Another way to start is with a specific Doctor. Each regeneration sees a new actor as the Doctor, and essentially creates a new chapter of the show. Because of this, it would be possible to select a certain actor’s run as the Doctor, and start there. For example, if you’re a fan of David Tennant, you could start with his era, which is series two through four of the new era. Tom Baker, the 4th Doctor, remains a beloved favorite; he starred in series 12 through 18 of the classic era. If you want to watch the most recent Doctor and catch up before the new one starts, watch Jodie Whittaker’s time as the 13th Doctor, which is series 11 through 13. This condenses the show’s decades of material into one entry point without a lot of commitment.

Strong Episodes to Start Small With

A scene from Doctor Who

Admittedly, Doctor Who isn’t always a show you can pick a random episode and jump into. However, if you want to try out the show with something small, there are some great standalone episodes you can use to dip your toe into the universe. “Blink” (series three, episode ten of the reboot) is one of the series’ all-time best episodes, and considered one of the best episodes for beginners by ScreenRant. In this episode, the 10th Doctor (Tennant) is stuck in 1969, and trying to save a woman from the terrifying Weeping Angels in 2007. Its suspense is great at getting new fans into the series, and it doesn’t require a lot of knowledge about the show’s universe.

Some other great new era episodes include “Rosa” (series 11, episode three), where the 13th Doctor travels to meet Rosa Parks; “Vincent and the Doctor” (series five, episode ten), where the 11th Doctor (Matt Smith) shows Vincent van Gogh the impact of his work; or “Mummy on the Orient Express” (series eight, episode eight), a 12th Doctor (Peter Capaldi) episode that’s a murder mystery on a train in space.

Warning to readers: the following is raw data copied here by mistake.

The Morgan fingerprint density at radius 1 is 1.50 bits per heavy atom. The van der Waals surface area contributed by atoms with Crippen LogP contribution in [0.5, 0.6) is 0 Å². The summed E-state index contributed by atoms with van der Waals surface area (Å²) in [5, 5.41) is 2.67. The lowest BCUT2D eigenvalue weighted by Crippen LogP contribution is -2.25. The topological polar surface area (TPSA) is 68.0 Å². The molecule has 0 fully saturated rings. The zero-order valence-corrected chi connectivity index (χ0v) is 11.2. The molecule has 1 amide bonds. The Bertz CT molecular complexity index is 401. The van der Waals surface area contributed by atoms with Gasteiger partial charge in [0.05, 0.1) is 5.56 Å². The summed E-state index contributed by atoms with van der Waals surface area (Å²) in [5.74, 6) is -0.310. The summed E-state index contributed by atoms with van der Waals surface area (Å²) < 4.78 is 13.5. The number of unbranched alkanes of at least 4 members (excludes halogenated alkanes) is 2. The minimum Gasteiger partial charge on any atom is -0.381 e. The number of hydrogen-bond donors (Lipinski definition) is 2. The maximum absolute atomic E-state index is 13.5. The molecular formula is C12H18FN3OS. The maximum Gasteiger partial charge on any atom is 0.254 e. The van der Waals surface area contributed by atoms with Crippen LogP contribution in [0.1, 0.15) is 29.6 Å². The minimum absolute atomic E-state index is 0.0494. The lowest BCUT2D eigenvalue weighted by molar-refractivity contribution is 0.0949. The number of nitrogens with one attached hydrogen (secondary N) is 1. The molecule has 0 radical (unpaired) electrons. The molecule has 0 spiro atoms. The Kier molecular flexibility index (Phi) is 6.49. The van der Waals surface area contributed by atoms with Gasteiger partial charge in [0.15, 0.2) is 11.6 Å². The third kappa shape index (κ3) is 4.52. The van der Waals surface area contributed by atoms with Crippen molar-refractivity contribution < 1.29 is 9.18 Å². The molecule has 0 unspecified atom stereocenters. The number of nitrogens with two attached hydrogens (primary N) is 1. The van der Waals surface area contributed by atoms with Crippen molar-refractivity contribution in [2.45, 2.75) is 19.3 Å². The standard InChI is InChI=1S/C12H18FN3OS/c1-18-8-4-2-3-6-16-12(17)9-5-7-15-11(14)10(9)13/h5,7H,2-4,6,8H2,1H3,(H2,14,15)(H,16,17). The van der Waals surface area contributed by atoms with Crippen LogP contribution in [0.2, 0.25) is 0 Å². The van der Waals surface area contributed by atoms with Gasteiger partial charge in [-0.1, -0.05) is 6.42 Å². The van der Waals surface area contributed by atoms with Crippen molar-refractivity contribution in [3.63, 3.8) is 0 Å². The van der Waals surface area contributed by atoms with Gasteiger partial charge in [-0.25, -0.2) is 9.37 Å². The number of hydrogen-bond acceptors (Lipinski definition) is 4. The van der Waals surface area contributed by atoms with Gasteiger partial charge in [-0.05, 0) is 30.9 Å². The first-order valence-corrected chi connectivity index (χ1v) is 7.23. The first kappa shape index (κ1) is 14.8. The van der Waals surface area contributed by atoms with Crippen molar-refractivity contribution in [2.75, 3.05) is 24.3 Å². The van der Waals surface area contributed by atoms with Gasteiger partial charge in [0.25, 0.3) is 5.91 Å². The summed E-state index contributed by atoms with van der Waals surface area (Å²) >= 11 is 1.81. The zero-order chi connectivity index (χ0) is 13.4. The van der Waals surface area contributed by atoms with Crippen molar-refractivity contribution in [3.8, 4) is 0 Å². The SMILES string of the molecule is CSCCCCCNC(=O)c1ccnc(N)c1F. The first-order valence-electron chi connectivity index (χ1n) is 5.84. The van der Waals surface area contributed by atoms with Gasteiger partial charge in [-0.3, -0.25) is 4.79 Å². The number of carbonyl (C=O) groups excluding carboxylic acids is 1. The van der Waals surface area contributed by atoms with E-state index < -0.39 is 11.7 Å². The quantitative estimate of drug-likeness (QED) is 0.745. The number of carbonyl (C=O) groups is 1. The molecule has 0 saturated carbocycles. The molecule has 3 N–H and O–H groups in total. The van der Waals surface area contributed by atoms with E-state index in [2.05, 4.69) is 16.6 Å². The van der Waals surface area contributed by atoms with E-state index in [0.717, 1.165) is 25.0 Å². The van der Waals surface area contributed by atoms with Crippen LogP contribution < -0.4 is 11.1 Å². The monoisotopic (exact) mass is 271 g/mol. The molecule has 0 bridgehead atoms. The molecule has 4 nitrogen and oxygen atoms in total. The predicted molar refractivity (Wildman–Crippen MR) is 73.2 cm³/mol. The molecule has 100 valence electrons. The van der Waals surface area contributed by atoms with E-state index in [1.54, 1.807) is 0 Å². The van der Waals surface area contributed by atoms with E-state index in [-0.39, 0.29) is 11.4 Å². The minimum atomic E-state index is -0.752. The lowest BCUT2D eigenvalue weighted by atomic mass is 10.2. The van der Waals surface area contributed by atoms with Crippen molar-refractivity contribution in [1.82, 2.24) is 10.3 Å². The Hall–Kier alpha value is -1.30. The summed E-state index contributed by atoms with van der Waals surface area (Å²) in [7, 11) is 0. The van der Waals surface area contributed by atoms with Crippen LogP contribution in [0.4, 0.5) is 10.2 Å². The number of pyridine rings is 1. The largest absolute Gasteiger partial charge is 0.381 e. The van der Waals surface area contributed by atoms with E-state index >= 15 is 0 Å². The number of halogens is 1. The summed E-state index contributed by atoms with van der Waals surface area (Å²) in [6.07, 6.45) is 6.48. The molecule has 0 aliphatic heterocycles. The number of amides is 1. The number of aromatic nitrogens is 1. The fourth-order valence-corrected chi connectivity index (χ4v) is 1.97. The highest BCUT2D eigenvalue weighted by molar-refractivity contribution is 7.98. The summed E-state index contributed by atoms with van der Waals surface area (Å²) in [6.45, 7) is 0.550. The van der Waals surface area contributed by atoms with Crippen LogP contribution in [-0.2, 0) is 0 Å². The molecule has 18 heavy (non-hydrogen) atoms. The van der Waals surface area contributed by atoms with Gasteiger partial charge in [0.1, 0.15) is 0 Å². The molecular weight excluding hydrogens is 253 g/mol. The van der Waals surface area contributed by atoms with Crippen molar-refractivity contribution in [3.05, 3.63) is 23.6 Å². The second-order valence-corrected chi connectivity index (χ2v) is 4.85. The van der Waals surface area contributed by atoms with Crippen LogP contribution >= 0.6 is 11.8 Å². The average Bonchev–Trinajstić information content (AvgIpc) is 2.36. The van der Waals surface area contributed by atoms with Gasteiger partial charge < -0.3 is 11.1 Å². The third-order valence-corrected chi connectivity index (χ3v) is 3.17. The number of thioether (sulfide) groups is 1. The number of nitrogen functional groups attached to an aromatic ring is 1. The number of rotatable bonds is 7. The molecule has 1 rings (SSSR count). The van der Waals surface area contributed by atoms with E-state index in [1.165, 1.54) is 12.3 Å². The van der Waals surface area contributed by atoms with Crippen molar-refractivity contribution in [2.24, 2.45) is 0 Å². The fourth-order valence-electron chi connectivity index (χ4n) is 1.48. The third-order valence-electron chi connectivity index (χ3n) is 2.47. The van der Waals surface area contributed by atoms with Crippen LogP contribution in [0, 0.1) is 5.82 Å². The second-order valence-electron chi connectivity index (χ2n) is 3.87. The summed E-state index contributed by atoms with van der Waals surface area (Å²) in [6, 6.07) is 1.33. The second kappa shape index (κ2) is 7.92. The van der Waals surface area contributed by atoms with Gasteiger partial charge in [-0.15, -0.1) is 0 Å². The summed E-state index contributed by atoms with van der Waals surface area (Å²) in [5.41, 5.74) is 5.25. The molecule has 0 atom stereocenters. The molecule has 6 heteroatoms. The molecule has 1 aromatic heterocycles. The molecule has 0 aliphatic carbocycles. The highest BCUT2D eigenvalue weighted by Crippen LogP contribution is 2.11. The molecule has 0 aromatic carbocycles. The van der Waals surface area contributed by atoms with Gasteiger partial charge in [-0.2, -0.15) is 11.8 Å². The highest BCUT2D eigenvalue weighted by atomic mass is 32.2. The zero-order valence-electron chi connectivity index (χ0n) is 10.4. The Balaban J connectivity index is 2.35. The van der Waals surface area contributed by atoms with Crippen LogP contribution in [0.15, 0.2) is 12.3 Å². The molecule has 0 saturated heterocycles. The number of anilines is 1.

For the classic era, “City of Death” (series 17, episode two), is a great, multi-part 4th Doctor story where the Doctor must stop an alien from stealing the Mona Lisa to fund time travel experiments. It captures the zany humor of the era while still having a strong plot. Another good 4th Doctor episode is “The Seeds of Doom” (series 13, episode six), featuring beloved companion Sarah Jane (Elisabeth Sladen). Other episodes include “Tomb of the Cybermen” (series five, episode one), which features the 2nd Doctor (Patrick Troughton) fighting Cybermen – the only ’60s Cyberman episodes to fully survive, per Game Rant. For an episode with intense storytelling and real-world parallels on an alien planet, the 5th Doctor’s (Peter Davison) “The Caves of Androzani” (series 21, episode six) is a compelling watch. A 1st Doctor episode, “The Dalek Invasion of Earth” (series two, episode two), shows just how threatening this long-running enemy can be.

It may be intimidating, but at its core, Doctor Who is a fun show with all-ages appeal. Whether you’re new to the show, or are a fan who wants to revisit some episodes, it’s a great time to start. No matter where you start, it’s a show worth watching.